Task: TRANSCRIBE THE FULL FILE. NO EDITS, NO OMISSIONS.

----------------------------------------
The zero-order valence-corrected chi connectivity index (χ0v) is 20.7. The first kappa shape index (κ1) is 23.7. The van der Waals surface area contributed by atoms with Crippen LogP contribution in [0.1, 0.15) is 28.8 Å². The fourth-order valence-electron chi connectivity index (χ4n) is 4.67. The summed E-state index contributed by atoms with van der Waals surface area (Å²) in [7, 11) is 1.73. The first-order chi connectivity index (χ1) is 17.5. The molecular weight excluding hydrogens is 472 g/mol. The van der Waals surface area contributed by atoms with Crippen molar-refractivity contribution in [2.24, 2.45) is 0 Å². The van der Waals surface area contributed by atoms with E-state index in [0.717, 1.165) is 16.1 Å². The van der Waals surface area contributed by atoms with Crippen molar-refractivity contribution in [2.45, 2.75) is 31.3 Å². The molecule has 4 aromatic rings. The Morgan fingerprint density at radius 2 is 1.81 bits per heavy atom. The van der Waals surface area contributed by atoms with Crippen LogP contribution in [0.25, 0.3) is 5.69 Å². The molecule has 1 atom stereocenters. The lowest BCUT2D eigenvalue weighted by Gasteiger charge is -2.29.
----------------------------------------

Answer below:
The zero-order valence-corrected chi connectivity index (χ0v) is 20.7. The first kappa shape index (κ1) is 23.7. The van der Waals surface area contributed by atoms with Crippen LogP contribution in [0.1, 0.15) is 28.8 Å². The fourth-order valence-electron chi connectivity index (χ4n) is 4.67. The summed E-state index contributed by atoms with van der Waals surface area (Å²) in [7, 11) is 1.73. The first-order chi connectivity index (χ1) is 17.5. The molecular weight excluding hydrogens is 472 g/mol. The van der Waals surface area contributed by atoms with Crippen molar-refractivity contribution in [2.24, 2.45) is 0 Å². The van der Waals surface area contributed by atoms with E-state index in [0.717, 1.165) is 16.1 Å². The van der Waals surface area contributed by atoms with Crippen molar-refractivity contribution in [2.45, 2.75) is 31.3 Å². The molecule has 4 aromatic rings. The Morgan fingerprint density at radius 2 is 1.81 bits per heavy atom. The van der Waals surface area contributed by atoms with Crippen LogP contribution in [0.25, 0.3) is 5.69 Å². The molecule has 1 atom stereocenters. The lowest BCUT2D eigenvalue weighted by Gasteiger charge is -2.29.